Once you’ve been writing about large companies—the mainstay of so many publications—you may think that all business journalism is the same. It’s not.
They work differently, are run by people who think differently, and frequently operate differently. To cover them, you need to first understand them.
Focused on fundamentals
From my experience both writing about entrepreneurs, startups, and small companies for years and also having run my own, small business owners and operators have a greater focus on business fundamentals than large corporations.
I’m not saying the small companies are savvier or more effective. But they few resources in comparison and can’t afford to make mistakes. You know what you call a small retail store, rug cleaner, or landscaper who screws up? Out of business.
That has implications. The resources a company has get focused on the areas that can make a difference: increasing revenue and decreasing costs. There is room to innovate (depending on the company), but such businesses tend to be more conservative on marketing. They don’t have a lot of money to lose, as so there must be a near-term payback.
Small businesses (and remember, that can be $5 to $10 million in revenue or upwards of 500 employees, depending on whether you’re taking estimates of the middle market or a Small Business Administration definition) often have yet to develop more sophisticated approaches to management and control of the business. That can make dealing with them idiosyncratic, putting it mildly. Sometimes owners and executives can be incredibly helpful, but they also may have an unrealistic view of dealing with the press in terms of what they expect they’re owed. And, as I’ve heard from colleagues, you sometimes get business owners who take great objection because the coverage wasn’t positive enough.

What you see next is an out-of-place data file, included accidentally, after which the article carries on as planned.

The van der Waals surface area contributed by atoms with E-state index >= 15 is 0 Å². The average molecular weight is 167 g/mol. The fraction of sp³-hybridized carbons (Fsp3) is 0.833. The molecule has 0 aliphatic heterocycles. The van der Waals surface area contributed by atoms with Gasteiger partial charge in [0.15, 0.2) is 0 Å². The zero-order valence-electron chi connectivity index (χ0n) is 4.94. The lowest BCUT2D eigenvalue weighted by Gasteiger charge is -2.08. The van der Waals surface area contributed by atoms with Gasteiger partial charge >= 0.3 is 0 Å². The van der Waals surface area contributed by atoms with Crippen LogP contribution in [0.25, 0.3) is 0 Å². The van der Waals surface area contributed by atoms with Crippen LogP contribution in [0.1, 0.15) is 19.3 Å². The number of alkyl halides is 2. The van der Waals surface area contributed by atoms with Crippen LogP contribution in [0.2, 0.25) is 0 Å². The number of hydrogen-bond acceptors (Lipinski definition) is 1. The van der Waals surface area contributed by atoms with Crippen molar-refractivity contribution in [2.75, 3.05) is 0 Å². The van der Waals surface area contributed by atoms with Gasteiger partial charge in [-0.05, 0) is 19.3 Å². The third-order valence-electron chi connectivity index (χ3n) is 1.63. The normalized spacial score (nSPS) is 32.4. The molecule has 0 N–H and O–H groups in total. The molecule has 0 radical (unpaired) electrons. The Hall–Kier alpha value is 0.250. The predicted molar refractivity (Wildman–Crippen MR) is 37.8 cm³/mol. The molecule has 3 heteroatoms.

Loss of metrics
The biggest challenge is in trying to take a measure of performance. These companies are likely privately held, and so there will be no mandatory financial filings. Even the smaller companies that are public, typically as over the counter, are not necessarily the most dependable in filing. You may be able to find data. Some company officials might be willing to offer some details, although I’ve found they tend to be tight-lipped. There might be alternative sources, such as a filing in a legal case, some form required by a regulatory body, or possibly data from a source like Dun & Bradstreet, although I’ve found that estimations of revenue can be far off.
Limitations aside, one big advantage is that you’re more likely to be able to reach top corporate executives. They might require more probing and careful questioning to get to what you’re looking for, because they will have less experience talking to the media and so phrasing things in a way you might expect.
But you might also get fresher material that will lead to a more interesting story. Just remember to take your time, don’t assume that people are offering sophisticated dodges, and help coax out the truth.